About Alan Holdsworth

Alan Holdsworth is a singer, songwriter and activist

Born in Salford in 1952, Alan Holdsworth goes by the stage name ‘Johnny Crescendo’. His music addresses civil rights, disability pride and social injustices, making him a crucial voice of the movement, and one of the best-loved performers on the disability arts circuit. In 1990 and 1992, Alan co-organised Block Telethon, a high-profile media and community campaign which culminated in the demise of the televised fundraiser Telethon. It was during the campaign that he coined the widely-used phrase ‘Piss on Pity’ which features on a number of NDACA’s deposits.

The Tragic but Brave Show

Johnny formed The Tragic but Brave Show (TBBS) with Barbara Lisicki and Ian Stanton, which went on to tour at a number of mainstream and disability arts gigs across Europe and the USA, including a performance at Glastonbury festival in 1993. His albums have included ‘Easy Money’, ‘Pride’, and ‘Not Dead Yet’, all of which celebrate disabled identity and critique disabling barriers and attitudes. He is perhaps best known for his song ‘Choices and Rights’ which became the anthem for the disabled people’s movement in Britain in the late 1980s, and includes the powerful lyrics:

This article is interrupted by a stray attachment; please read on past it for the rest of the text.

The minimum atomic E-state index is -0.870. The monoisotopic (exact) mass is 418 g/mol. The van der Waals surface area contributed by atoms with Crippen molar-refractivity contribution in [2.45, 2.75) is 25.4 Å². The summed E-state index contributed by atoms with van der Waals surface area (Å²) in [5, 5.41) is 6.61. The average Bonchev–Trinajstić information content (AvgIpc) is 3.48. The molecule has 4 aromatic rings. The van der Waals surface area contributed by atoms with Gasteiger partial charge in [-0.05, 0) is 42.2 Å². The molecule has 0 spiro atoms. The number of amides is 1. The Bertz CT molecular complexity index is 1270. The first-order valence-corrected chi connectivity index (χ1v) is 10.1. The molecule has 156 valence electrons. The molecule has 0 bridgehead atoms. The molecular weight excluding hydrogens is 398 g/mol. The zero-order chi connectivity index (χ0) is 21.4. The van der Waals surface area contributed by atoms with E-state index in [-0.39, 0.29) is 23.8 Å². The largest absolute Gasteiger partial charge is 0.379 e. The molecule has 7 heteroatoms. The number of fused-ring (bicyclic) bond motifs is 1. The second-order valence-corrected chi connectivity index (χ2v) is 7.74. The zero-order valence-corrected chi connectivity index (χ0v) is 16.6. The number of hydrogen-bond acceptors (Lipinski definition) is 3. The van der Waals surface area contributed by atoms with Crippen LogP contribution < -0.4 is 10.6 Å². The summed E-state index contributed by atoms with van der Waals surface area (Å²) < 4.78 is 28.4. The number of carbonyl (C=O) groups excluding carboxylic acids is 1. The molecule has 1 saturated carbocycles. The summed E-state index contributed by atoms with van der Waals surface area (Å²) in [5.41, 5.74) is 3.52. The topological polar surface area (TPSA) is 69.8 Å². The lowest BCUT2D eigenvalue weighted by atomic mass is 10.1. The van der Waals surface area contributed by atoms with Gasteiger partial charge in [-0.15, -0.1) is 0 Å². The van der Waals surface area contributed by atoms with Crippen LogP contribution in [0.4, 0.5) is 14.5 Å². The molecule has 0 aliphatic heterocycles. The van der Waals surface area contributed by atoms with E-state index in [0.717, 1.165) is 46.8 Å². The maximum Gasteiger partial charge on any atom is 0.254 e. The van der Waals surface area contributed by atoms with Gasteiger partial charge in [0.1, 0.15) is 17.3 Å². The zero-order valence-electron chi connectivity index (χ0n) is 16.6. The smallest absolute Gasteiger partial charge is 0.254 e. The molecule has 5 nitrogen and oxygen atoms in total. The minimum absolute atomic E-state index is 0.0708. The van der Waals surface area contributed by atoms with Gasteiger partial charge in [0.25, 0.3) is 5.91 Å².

‘I don’t want you to speak for me
I got my own autonomy
I want choices and rights in our lives.’

Johnny was a founding member of the Direct Action Network (DAN), which in the early 1990s used public demonstrations and non-violent civil disobedience to raise the profile of disabled people and fight for rights and access. DAN were instrumental to the passage of the Disability Discrimination Act in 1995. Since 2004, Johhny has lived in Philadelphia where he continues to work as a performer and campaigner. In 2013, he organised the first US Disability Pride event, which is now a regular fixture of the Pennsylvania arts calendar.